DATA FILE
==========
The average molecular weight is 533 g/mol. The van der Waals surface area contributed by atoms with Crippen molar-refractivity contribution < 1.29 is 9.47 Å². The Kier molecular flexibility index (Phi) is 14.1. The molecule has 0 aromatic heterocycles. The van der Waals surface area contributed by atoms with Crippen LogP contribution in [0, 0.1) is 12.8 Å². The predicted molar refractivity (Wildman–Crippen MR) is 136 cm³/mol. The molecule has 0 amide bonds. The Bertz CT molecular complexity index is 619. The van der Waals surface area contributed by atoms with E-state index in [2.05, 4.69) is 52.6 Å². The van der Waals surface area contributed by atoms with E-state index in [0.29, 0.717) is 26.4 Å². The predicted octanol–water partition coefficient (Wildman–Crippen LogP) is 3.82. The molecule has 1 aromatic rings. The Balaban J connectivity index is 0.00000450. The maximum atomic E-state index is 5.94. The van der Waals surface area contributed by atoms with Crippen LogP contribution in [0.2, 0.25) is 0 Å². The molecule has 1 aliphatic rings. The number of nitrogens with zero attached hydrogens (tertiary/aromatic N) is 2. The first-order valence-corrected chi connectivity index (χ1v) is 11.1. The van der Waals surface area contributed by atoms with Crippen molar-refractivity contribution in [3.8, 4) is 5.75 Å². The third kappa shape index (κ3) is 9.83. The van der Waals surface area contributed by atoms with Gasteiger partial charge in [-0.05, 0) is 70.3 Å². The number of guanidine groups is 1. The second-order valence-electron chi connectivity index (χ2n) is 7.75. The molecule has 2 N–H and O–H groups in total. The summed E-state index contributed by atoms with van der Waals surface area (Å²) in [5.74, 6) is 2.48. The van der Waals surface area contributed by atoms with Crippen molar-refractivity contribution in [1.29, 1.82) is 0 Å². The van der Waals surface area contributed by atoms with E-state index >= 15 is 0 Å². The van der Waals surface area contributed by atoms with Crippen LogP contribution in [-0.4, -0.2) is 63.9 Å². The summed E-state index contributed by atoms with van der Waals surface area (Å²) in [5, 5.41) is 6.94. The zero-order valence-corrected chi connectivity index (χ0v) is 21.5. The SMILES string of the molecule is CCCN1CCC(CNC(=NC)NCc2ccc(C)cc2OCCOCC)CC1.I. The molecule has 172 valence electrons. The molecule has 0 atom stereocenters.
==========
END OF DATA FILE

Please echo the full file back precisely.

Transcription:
The average molecular weight is 533 g/mol. The van der Waals surface area contributed by atoms with Crippen molar-refractivity contribution < 1.29 is 9.47 Å². The Kier molecular flexibility index (Phi) is 14.1. The molecule has 0 aromatic heterocycles. The van der Waals surface area contributed by atoms with Crippen LogP contribution in [0, 0.1) is 12.8 Å². The predicted molar refractivity (Wildman–Crippen MR) is 136 cm³/mol. The molecule has 0 amide bonds. The Bertz CT molecular complexity index is 619. The van der Waals surface area contributed by atoms with E-state index in [2.05, 4.69) is 52.6 Å². The van der Waals surface area contributed by atoms with E-state index in [0.29, 0.717) is 26.4 Å². The predicted octanol–water partition coefficient (Wildman–Crippen LogP) is 3.82. The molecule has 1 aromatic rings. The Balaban J connectivity index is 0.00000450. The maximum atomic E-state index is 5.94. The van der Waals surface area contributed by atoms with Crippen LogP contribution in [0.2, 0.25) is 0 Å². The molecule has 1 aliphatic rings. The number of nitrogens with zero attached hydrogens (tertiary/aromatic N) is 2. The first-order valence-corrected chi connectivity index (χ1v) is 11.1. The van der Waals surface area contributed by atoms with Crippen molar-refractivity contribution in [3.8, 4) is 5.75 Å². The third kappa shape index (κ3) is 9.83. The van der Waals surface area contributed by atoms with Gasteiger partial charge in [-0.05, 0) is 70.3 Å². The number of guanidine groups is 1. The second-order valence-electron chi connectivity index (χ2n) is 7.75. The molecule has 2 N–H and O–H groups in total. The summed E-state index contributed by atoms with van der Waals surface area (Å²) in [5.74, 6) is 2.48. The van der Waals surface area contributed by atoms with Crippen molar-refractivity contribution in [1.29, 1.82) is 0 Å². The van der Waals surface area contributed by atoms with E-state index >= 15 is 0 Å². The van der Waals surface area contributed by atoms with Crippen LogP contribution in [-0.4, -0.2) is 63.9 Å². The summed E-state index contributed by atoms with van der Waals surface area (Å²) in [5, 5.41) is 6.94. The zero-order valence-corrected chi connectivity index (χ0v) is 21.5. The SMILES string of the molecule is CCCN1CCC(CNC(=NC)NCc2ccc(C)cc2OCCOCC)CC1.I. The molecule has 172 valence electrons. The molecule has 0 atom stereocenters.